While flea and environmental allergies (Atopic Dermatitis) account for the majority of skin allergies, food allergies account for about 15% of allergies in pets. There is a lot of misinformation about food allergies and foods for our pets. Here are 6 True or False questions that relate to food allergies, with the answers and explanations following.
1) Grains are the most common cause of skin problems. T or F
2) Raw or organic foods do not cause food allergies. T or F
3) Dogs do not get food poisoning (salmonella or E. coli) T or F
4) Carbohydrates and sugars in the diet will make the yeast on the skin worse. T or F
5) Yogurt, Probiotics and / or vinegar will help with the yeast on the skin T or F
6) Allergy testing can pin point the exact foods my pet is allergic to. T or F
All of the above are false!
1) The most common ingredients that dogs and cats are allergic to in their diets are chicken, beef, (fish- cats), dairy, egg, wheat, and corn in roughly that order. Two scientific studies have demonstrated that some over the counter “limited ingredient diets” contain chicken, beef, and soy – ingredients that are not indicated on the labels. So, unfortunately changing to different diets that you can find over the counter may not help diagnose or treat a food allergy.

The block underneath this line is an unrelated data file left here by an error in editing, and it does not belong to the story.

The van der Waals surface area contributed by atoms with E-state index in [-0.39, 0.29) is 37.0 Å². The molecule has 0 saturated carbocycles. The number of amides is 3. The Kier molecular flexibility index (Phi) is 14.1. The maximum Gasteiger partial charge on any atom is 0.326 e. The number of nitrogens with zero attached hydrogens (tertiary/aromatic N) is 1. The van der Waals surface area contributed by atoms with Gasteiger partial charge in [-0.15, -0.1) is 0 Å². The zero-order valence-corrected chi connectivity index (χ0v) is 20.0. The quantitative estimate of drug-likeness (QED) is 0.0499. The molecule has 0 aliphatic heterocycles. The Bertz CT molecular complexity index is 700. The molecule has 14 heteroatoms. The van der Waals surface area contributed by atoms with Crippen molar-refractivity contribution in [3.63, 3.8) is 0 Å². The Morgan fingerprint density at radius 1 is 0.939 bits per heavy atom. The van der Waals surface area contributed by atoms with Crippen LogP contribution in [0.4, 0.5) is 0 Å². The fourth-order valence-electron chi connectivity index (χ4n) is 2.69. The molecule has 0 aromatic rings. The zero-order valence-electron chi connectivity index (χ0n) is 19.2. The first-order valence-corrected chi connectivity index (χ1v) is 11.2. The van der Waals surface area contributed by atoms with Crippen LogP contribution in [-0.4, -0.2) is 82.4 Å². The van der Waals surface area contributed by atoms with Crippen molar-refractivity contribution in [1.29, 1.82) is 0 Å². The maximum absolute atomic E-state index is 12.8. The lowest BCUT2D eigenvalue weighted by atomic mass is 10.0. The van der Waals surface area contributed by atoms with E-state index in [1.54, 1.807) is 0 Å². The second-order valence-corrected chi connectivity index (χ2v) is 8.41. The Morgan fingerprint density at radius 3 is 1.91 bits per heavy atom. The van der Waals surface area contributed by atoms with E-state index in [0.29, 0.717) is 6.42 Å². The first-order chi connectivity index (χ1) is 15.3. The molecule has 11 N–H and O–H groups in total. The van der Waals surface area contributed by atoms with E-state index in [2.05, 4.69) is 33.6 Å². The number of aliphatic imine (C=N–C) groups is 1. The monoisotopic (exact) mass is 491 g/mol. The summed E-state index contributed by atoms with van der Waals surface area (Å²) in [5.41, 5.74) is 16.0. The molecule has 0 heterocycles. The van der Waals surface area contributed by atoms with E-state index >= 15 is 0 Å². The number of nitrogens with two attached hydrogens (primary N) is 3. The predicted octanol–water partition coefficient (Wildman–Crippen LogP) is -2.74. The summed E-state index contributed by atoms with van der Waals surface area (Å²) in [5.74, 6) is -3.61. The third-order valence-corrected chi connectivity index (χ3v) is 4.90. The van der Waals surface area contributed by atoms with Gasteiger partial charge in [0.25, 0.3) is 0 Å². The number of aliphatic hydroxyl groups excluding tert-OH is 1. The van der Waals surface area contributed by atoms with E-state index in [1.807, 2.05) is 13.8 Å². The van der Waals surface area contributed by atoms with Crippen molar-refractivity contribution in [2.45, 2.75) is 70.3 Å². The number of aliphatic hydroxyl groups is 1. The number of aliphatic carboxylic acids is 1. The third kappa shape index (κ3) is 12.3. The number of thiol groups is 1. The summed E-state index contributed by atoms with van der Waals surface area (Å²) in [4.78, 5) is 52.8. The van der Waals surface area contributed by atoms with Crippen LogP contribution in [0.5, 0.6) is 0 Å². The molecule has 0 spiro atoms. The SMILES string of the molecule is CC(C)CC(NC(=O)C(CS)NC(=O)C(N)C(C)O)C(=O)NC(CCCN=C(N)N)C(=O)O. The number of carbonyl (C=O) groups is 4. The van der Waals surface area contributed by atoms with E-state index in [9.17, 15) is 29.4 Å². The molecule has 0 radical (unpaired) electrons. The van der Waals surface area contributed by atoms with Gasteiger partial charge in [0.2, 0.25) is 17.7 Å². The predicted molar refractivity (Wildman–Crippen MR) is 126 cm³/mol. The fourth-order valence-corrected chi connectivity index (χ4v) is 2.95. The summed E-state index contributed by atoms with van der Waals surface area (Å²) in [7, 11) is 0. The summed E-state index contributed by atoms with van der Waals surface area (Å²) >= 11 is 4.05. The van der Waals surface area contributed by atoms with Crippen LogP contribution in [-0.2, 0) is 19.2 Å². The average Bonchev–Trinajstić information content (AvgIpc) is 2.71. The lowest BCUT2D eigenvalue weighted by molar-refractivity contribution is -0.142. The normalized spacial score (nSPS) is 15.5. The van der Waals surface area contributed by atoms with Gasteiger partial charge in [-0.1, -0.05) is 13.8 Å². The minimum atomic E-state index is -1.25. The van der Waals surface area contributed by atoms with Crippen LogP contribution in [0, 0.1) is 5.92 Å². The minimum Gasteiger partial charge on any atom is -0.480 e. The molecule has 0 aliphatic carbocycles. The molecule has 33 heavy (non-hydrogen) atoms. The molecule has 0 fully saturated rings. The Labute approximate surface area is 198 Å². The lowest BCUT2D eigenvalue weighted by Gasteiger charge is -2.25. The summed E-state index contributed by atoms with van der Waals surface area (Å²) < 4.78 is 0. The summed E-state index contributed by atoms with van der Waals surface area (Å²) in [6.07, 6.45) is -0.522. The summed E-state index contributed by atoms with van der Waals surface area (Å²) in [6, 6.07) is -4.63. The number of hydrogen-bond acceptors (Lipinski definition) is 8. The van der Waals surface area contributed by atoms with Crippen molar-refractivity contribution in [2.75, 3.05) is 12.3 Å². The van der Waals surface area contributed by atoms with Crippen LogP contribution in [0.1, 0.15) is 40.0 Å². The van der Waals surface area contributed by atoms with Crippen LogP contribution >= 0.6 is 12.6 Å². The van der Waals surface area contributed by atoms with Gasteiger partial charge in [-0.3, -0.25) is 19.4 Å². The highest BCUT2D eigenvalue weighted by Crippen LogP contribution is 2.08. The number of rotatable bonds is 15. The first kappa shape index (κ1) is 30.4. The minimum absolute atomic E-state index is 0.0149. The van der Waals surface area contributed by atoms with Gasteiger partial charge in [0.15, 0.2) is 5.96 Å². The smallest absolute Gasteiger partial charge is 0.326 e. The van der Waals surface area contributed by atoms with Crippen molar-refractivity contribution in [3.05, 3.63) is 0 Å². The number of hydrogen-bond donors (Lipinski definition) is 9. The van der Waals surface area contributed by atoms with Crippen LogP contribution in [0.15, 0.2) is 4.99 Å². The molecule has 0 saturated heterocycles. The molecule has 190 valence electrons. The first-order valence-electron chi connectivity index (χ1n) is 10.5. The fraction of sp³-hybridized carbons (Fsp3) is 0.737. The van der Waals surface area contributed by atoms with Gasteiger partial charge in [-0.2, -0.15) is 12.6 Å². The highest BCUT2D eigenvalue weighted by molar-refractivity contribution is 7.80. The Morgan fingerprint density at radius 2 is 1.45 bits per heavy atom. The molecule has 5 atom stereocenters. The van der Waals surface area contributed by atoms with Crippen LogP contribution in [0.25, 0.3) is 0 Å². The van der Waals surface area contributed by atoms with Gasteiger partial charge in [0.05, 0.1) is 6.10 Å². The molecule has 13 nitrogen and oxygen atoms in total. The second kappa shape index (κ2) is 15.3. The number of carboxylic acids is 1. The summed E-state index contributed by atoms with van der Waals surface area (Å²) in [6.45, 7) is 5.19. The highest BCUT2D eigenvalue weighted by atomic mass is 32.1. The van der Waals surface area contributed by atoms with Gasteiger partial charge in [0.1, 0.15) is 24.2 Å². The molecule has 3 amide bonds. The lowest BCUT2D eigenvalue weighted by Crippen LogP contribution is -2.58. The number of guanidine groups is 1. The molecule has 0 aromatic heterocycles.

2) If a dog or cat is allergic to say chicken, then he/she will be allergic to chicken whether it is raw, cooked, organic, chicken meal, or chicken byproducts. They are all sources of chicken.
3) At veterinary emergency clinics dogs are frequently seen for “food poisoning.” There have also been reports of people getting food poisoning from handling raw pet foods (JAVMA 2001, 219:9; JAVMA 2005, 226:2).
4) Yeast skin infections are very common in allergic pets, especially dogs. The yeast that normally lives on the skin of both dogs and cats is Malassezia. Unlike Candida yeast, Malassezia does not live in the intestines and is not kept under control by the gram positive bacteria in the intestines. So all the carbohydrate and sugar restrictions and ProBiotics will not affect the Malassezia yeast living on the skin. The carb and sugar free “anti-yeast” diets were developed for humans having problems with Candida yeast which lives in the intestines. Unlike Malassezia, Candida does “feed” on the sugars in the intestines and is kept under control by gram positive bacteria that live in the intestines.